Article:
FEB 24, 2023 6:00 AM PST

Agriculture, Aquaponics, and Floral Hemp Production | Mona Farnisa, MS Student at the University of Nevada, Reno | Grad Student Highlights

This interview series is focused on the graduate student experience across all STEM fields that allows them to get their research, or corresponding graduate coursework, out in front of a large global audience and share their experiences in graduate school. Our goal is to inspire the next generation of STEM students to pursue graduate studies for a myriad of disciplines, and we hope you enjoy reading these amazing stories! If you'd like to be featured in this series, feel free to send an email to laurence.tognetti@labroots.com, Subject Line: Grad Student Highlights Interest!

Collecting data in the hemp field. (Credit: Mona Farnisa)

Mona Farnisa is an MS student in the Sustainable Horticulture Lab and the Department of Natural Resources & Environmental Science at the University of Nevada, Reno (UNR), which she started in 2020. This comes after earning a Bachelor of Science in Environmental Science at Amsterdam University College in 2017, followed by two separate internships at the Interreg Baltic Sea Region and Sprout by Design, then industry work at Dayton Valley Aquaponics and Terra Alta Permaculture Education & Research Center. Her research focus pertains to floral hemp cannabinoid production, and she actively contributes to the growing small-farm movement in Northern Nevada.

“I moved to Northern Nevada five years ago for an aquaponics farm internship,” says Farnisa. “While living here, I found the farming community of Reno to be an inspiring network of individuals committed to expanding the local agriculture scene, supporting farmers financially and socially, and making healthy produce accessible to underserviced communities. I was moved by the determination of farmers to consistently promote diversified local agriculture and every year choose to grow in an incredibly challenging environment. I felt my inner scientist call out and decided to stay in Reno and pursue agricultural research specific to the high desert and Northern Nevada region – and so I started my research on floral hemp production at UNR.”

Harvesting at Reno Food Systems. (Credit: Mona Farnisa)

Farnisa credits her time doing school in The Netherlands for getting her interested in her current research, referring to The Netherlands as being at “the forefront of agriculture research”. It was through a combination of doing a senior thesis on agrochemicals and learning more about the “conglomerate monopoly” of that field, she was drawn to supporting small farms and local agriculture, while raising awareness in her community for farm worker protections.

“I have always felt like a scientist at heart,” says Farnisa. “I also believe research and agriculture go hand in hand. Every new growing season for a farmer is a new experiment in facing the oncoming unique challenges that that season may present. No growing season is ever completely the same. While working on farms, I started becoming interested in tracking plant productivity metrics and developing research questions around how to increase plant productivity and how environmental conditions and nutrient management influence yield.”

Volunteering at Reno Food Systems. (Credit: Mona Farnisa)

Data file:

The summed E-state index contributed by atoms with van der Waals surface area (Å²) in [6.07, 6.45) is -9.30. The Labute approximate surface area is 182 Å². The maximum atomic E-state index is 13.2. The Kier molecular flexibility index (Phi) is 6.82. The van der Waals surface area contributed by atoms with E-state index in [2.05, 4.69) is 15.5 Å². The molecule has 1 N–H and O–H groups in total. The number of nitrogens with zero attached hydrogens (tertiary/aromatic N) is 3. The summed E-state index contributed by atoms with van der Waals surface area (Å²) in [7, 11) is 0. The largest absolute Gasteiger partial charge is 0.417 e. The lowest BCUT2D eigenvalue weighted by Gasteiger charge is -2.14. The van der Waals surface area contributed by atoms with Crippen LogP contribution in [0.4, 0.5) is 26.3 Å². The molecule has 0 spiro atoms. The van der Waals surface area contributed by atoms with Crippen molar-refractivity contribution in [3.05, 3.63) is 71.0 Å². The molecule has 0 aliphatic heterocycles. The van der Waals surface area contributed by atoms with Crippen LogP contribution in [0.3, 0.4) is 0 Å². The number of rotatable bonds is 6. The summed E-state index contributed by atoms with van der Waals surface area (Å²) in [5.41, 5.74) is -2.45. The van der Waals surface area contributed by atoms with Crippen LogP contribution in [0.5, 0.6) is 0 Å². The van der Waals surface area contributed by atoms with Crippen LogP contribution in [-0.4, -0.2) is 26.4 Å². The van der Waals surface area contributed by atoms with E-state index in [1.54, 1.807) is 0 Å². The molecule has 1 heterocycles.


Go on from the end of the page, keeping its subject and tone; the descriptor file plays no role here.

Farnisa refers to researching floral hemp as an “incredible experience”, and notes that while there’s still much to learn about it, the research is increasing, especially in Northern Nevada. She says while there is “skepticism and misinformation” about hemp, she’s excited to be able to educate the public about it.

Regarding some of the challenges facing graduate students in her field, Farnisa notes the limited number of available jobs in agriculture and horticulture, specifically in Northern Nevada and the Mountain West region.

“In general, I think something myself and other grad students face is having a broad skillset and interests--cultivated as a result of being in academia--and having to figure out how to narrow down these interests to a specific field and market our unique skillset to suit different jobs,” says Farnisa.

Checking hemp seedlings in the greenhouse. (Credit: Mona Farnisa)

 As for her plans after graduation, Farnisa says she’s eyeing industry, noting that while she’s enjoyed her time in academia with combining computer, field, and lab work, she believes other valuable skills can be acquired in industry and used as career steppingstones. She aspires to broaden her plant knowledge into plant ecology and conservation, calling herself a “lifelong plant learner” and she wishes to be trained in everything plant related.

“The field of science focused agriculture is really changing, especially due to climate change and water cuts in the West,” Farnisa explains. “We are really at the beginning of some cutting-edge technological shifts in agriculture, and it will be interesting to see where it goes. Ideally, I would love a job that combines my love for plants, research, and data analysis. Either at a small company conducting novel plant research or an ecological plant conservation group. A huge plus would be getting to spend some time in the field or lab.”

As always, keep doing science & keep looking up!

Once again, if you'd like to be featured in this series, please send an email to laurence.tognetti@labroots.com, Subject Line: Grad Student Highlights Interest!

About the Author
Master's (MA/MS/Other)
Laurence Tognetti is a six-year USAF Veteran who earned both a BSc and MSc from the School of Earth and Space Exploration at Arizona State University. Laurence is extremely passionate about outer space and science communication, and is the author of "Outer Solar System Moons: Your Personal 3D Journey".
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